Comedy-thriller by Alan Ayckbourn. Ever stayed in a hotel room with one of those communicating doors? Always frustratingly locked but presumably connecting your room to the one next door. Or does it? Ms Poopay Dayseer, fleeing for her life, manages to get one such door open only to find herself back where she started from. Or is she? For things are no longer quite the same. Time appears to have changed. Where is she? More puzzling, when is she? And more importantly than any of this, how long will it be before the man who threatened her life catches up with her?
Alan Ayckbourn's West End theatre plays include Absent Friends, Absurd Person Singular, Bedroom Farce, A Chorus of Disapproval, The Divide, How The Other Half Loves, The Norman Conquests, Damsels in Distress Trilogy: RolePlay, FlatSpin, and GamePlan, Relatively Speaking, Woman in Mind, and Things We Do for Love. Alan Ayckbourn also provided lyrics to the Andrew Lloyd Webber's P G Wodehouse musical By Jeeves, and Roger Glossop's children's show of Beatrix Potter's Where is Peter Rabbit?
Original London West End Production with Julia McKenzie / Angela Thorne 1995
Previewed 2 August 1995, Opened 7 August 1995, Closed 6 January 1996 at the Gielgud Theatre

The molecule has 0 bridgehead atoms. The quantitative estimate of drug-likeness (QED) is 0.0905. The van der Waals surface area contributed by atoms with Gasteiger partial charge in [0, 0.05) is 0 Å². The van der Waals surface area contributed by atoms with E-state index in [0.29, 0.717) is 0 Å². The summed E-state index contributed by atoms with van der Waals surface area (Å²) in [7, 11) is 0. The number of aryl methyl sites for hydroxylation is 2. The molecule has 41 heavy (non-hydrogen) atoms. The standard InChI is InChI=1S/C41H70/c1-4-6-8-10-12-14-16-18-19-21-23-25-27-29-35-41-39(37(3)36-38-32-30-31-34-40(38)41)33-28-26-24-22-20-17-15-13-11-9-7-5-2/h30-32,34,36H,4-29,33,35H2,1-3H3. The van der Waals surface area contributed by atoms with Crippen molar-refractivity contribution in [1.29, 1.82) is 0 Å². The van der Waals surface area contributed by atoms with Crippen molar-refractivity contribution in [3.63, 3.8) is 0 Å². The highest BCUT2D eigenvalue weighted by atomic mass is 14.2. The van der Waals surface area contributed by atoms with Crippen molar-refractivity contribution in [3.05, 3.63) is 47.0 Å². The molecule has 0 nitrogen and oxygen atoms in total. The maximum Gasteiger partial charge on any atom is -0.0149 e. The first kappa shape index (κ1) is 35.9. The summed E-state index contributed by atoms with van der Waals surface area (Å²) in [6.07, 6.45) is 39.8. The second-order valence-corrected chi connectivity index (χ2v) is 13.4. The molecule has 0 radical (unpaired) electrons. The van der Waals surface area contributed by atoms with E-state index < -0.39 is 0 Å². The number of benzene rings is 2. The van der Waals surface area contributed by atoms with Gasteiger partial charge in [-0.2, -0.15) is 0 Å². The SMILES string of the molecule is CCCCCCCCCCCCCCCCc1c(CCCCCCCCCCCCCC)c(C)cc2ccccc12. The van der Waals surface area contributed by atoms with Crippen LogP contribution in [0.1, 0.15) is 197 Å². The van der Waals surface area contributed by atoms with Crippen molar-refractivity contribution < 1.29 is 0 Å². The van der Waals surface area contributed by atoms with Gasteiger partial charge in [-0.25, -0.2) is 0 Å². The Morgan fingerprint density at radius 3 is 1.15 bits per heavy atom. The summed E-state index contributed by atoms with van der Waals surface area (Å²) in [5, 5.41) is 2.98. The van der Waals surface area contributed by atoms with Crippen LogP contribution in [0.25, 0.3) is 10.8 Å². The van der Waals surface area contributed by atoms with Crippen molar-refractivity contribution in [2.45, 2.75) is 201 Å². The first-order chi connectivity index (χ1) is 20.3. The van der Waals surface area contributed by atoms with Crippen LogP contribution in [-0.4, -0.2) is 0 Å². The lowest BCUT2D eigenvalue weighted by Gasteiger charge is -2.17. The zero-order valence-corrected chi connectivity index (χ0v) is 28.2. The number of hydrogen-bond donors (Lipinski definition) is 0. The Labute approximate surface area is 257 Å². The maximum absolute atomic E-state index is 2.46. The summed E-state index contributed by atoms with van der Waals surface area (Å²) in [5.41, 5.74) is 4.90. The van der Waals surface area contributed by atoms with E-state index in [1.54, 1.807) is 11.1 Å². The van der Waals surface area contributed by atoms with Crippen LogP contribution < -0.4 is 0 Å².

Transferred 29 January 1996, Closed 27 July 1996 at the Savoy Theatre
The cast at the Gielgud Theatre featured Julia McKenzie as 'Ruella' with Ken Bones as 'Julian', Adie Allen as 'Poopay', Laurence Kennedy as 'Reece', John Arthur as 'Harold' and Sara Markland as 'Jessica'.
The cast at the Savoy Theatre featured Angela Thorne as 'Ruella' with Ken Bones as 'Julian', Jane Slavin as 'Poopay', Laurence Kennedy as 'Reece', John Arthur as 'Harold' and Eleanor Tremain as 'Jessica'
Directed Alan Ayckbourn with sets by Roger Glossop, costumes by Christine Wall, lighting by Mick Hughes, music by John Pattison and sound by John A Leonard.
"The piece is very Ayckbournian and not just in its structural tricksiness. You can tell it's by the author of Woman in Mind from the bias of its sympathies. After all, one course of action open to Ruella would be to confront her husband's younger self with the damning document of his life-to-come (acting as benign witch to his Macbeth) in the hope of effecting some change of heart. Instead, she instinctively appeals to Jessica and, gripping hands across the years, the trio of females eventually become a literal image of women pulling together in the rather crude body-over-balcony scene... In a performance of great, unassuming skill, Julia McKenzie is not prevented by the hectic pace and plottiness from giving valuable hints of Ruella's emotional hurt and depth, while Adie Allen's marvellous Poopay progresses, in the author's production, from brash caricature to vulnerable girl, making the engineered optimism of the close feel genuinely earned." The Independent